Stanley Faer: "A lot of people have made new friends, and some romances have even started.”
As part of "Partner Voices," a sponsored partnership between UC San Diego Extension and Voice of San Diego.org, the civic-issues website periodically posts profiles about Extension’s courses, people, and public programs.
The following feature focuses on The Osher Lifelong Learning Institute. A program within Extension, Osher Institute provides educational, cultural, and arts programs for its members aged 50 and over.
Osher Institute, which celebrated its 40th anniversary in May 2014, will host an Open House on Saturday, Jan. 10, 2015, at 9:30 am. To learn more, CLICK HERE.
By Voice of San Diego, Partner Voices
Prominent men and women regularly come to speak in La Jolla, but without the usual hoopla you probably never heard that they were in town.
People like 1988 presidential candidate Michael Dukakis, “M*A*S*H” executive producer Gene Reynolds, and Nixon Administration counsel John Dean attracted an exclusive audience: members of UC San Diego Extension’s Osher Lifelong Learning Institute.
Access to prominent speakers isn’t all the 700 members — each aged 50 and older — get for their annual $255 fee.
The institute offers sophisticated classes four or five days a week all year long, dozens in the fall of 2014 alone, and a huge variety of other activities from luncheons to tours all across Southern California.
“It keeps my mind alive. Nobody’s too old to learn,” said retired CBS director Stanley Faer, a former president of the institute who now serves as treasurer. “The program is very enriching. A lot of people have made new friends, and some romances have even started.”
Osher Institute president Jim Wyrtzen
The institute’s purpose is to provide high levels of intellectual stimulation to retired and semi-retired community members, said retired Navy rear admiral and vice president of the institute Steve Clarey.
“Unlike a lot of learning programs for retirees, ours tends to have a rather academic focus," Clarey added. "Most of our members, almost 70 percent, have advanced degrees.”
The institute, the original brainchild of current UC San Diego Extension dean Mary Walshok, began boosting the brains of community members about four decades ago.
More recently, The Bernard Osher Foundation has provided valuable financial assistance through donations of $350,000 in grants and a $1 million endowment.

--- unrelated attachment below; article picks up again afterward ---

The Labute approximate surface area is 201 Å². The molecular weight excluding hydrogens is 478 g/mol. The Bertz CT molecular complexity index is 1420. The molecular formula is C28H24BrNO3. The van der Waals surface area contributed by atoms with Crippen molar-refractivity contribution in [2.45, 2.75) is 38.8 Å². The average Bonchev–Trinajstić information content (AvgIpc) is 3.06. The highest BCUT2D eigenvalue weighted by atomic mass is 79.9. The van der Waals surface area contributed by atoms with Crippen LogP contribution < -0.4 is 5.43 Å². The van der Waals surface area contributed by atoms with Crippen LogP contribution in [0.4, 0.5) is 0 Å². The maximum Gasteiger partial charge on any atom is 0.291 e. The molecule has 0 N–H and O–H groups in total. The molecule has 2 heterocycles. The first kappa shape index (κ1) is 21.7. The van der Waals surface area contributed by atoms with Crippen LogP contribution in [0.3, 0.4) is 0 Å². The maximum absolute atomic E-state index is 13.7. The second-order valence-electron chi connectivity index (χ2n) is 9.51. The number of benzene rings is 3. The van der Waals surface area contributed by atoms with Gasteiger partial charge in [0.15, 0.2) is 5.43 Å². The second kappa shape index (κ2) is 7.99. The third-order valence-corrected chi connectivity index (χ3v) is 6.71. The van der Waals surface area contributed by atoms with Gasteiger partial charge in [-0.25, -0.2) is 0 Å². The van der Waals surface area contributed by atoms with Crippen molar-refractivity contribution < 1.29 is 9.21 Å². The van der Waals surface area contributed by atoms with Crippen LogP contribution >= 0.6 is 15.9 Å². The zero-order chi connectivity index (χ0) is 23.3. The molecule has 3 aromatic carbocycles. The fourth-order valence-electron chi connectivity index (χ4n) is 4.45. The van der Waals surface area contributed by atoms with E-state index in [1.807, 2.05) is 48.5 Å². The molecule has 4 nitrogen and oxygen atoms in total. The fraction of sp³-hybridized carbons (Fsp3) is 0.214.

Volunteers manage the institute with the assistance of program manager Amy Patterson. Every member can attend multiple classes at the UC San Diego Extension campus in La Jolla.
“We have classes all over the board in subjects like language, science, medicine, social sciences, politics and current events, law and society, and history,” Patterson said. “We try to develop a curriculum that’s as diverse as possible and pulls from the plethora of wonderful experts we have at the university.”
The courses regularly include lengthy question-and-answer sessions and are designed purely for learning’s sake. There’s no required homework, but institute members are welcome to spend time designing the curriculum and inviting speakers, including a variety of notables from outside San Diego.
Several governors have spoken to institute members along with an Iraqi ambassador to the United Nations and a retired general, and that’s just to name a few.
Now, for the first time, the institute is allowing non-members — anyone from the public — to get a glimpse of its extraordinary education opportunities.
“We’re recording two classes a day, 10 classes a week, and making them available via the Internet,” Faer said.
For $25 per year, an individual can sign up for a remote Affiliate Membership giving them access to the compilation of the recorded classes via the online video library. The institute is also working to bring videos of its courses to senior-living communities so people can benefit even if they’re not able to visit the UC San Diego Extension campus.
The institute, however, continues to focus on serving local retirees in person.
“A lot of people will retire to La Jolla, but not have a base of community and friendship,” Patterson said. “The institute offers a central location to not only meet people, but also broaden your horizons.”
Want to get involved?
Interested individuals can sign up as an Osher member through the website or by calling UC San Diego Extension Student Services at 858-534-3400.
For a one-time fee, members are offered unlimited access to the entire Osher curriculum – individual class fees and registration are not required. The only exceptions are the two Master Class series, which require a separate registration of $10 per series. Registration for Master Classes opens at 10 a.m. on Dec. 17, 2014.